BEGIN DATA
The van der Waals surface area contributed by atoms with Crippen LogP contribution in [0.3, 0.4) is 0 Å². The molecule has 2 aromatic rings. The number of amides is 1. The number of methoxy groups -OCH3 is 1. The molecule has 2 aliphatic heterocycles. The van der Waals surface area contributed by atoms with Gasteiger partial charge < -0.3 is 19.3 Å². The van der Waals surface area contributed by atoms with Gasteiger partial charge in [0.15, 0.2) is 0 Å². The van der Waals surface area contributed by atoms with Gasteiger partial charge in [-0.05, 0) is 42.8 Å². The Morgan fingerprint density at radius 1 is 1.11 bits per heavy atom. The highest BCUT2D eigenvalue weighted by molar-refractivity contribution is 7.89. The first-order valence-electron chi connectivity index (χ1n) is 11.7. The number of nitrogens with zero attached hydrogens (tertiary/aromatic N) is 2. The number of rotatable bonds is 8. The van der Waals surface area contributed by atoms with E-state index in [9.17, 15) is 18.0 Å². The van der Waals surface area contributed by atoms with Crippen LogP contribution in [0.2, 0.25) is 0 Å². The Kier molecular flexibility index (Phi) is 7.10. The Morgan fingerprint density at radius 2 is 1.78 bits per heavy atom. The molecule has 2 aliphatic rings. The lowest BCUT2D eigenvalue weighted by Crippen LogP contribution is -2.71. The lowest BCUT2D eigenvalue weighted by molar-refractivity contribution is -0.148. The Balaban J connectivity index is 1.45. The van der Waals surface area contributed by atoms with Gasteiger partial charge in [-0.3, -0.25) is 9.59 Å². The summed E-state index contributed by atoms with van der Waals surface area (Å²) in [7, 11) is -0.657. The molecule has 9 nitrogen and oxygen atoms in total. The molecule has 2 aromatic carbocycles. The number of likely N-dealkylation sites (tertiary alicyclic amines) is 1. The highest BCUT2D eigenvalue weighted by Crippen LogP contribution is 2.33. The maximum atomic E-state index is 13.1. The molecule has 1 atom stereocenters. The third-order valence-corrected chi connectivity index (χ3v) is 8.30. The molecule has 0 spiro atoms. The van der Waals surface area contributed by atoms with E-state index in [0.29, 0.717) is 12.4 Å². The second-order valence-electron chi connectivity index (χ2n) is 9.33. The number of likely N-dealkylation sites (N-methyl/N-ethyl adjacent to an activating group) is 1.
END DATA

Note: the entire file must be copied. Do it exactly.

The van der Waals surface area contributed by atoms with Crippen LogP contribution in [0.3, 0.4) is 0 Å². The molecule has 2 aromatic rings. The number of amides is 1. The number of methoxy groups -OCH3 is 1. The molecule has 2 aliphatic heterocycles. The van der Waals surface area contributed by atoms with Gasteiger partial charge < -0.3 is 19.3 Å². The van der Waals surface area contributed by atoms with Gasteiger partial charge in [0.15, 0.2) is 0 Å². The van der Waals surface area contributed by atoms with Gasteiger partial charge in [-0.05, 0) is 42.8 Å². The Morgan fingerprint density at radius 1 is 1.11 bits per heavy atom. The highest BCUT2D eigenvalue weighted by molar-refractivity contribution is 7.89. The first-order valence-electron chi connectivity index (χ1n) is 11.7. The number of nitrogens with zero attached hydrogens (tertiary/aromatic N) is 2. The number of rotatable bonds is 8. The van der Waals surface area contributed by atoms with E-state index in [9.17, 15) is 18.0 Å². The van der Waals surface area contributed by atoms with Crippen LogP contribution in [0.2, 0.25) is 0 Å². The Kier molecular flexibility index (Phi) is 7.10. The Morgan fingerprint density at radius 2 is 1.78 bits per heavy atom. The molecule has 2 aliphatic rings. The lowest BCUT2D eigenvalue weighted by Crippen LogP contribution is -2.71. The lowest BCUT2D eigenvalue weighted by molar-refractivity contribution is -0.148. The Balaban J connectivity index is 1.45. The van der Waals surface area contributed by atoms with Gasteiger partial charge in [-0.3, -0.25) is 9.59 Å². The summed E-state index contributed by atoms with van der Waals surface area (Å²) in [7, 11) is -0.657. The molecule has 9 nitrogen and oxygen atoms in total. The molecule has 2 aromatic carbocycles. The number of likely N-dealkylation sites (tertiary alicyclic amines) is 1. The highest BCUT2D eigenvalue weighted by Crippen LogP contribution is 2.33. The maximum atomic E-state index is 13.1. The molecule has 1 atom stereocenters. The third-order valence-corrected chi connectivity index (χ3v) is 8.30. The molecule has 0 spiro atoms. The van der Waals surface area contributed by atoms with E-state index in [0.29, 0.717) is 12.4 Å². The second-order valence-electron chi connectivity index (χ2n) is 9.33. The number of likely N-dealkylation sites (N-methyl/N-ethyl adjacent to an activating group) is 1.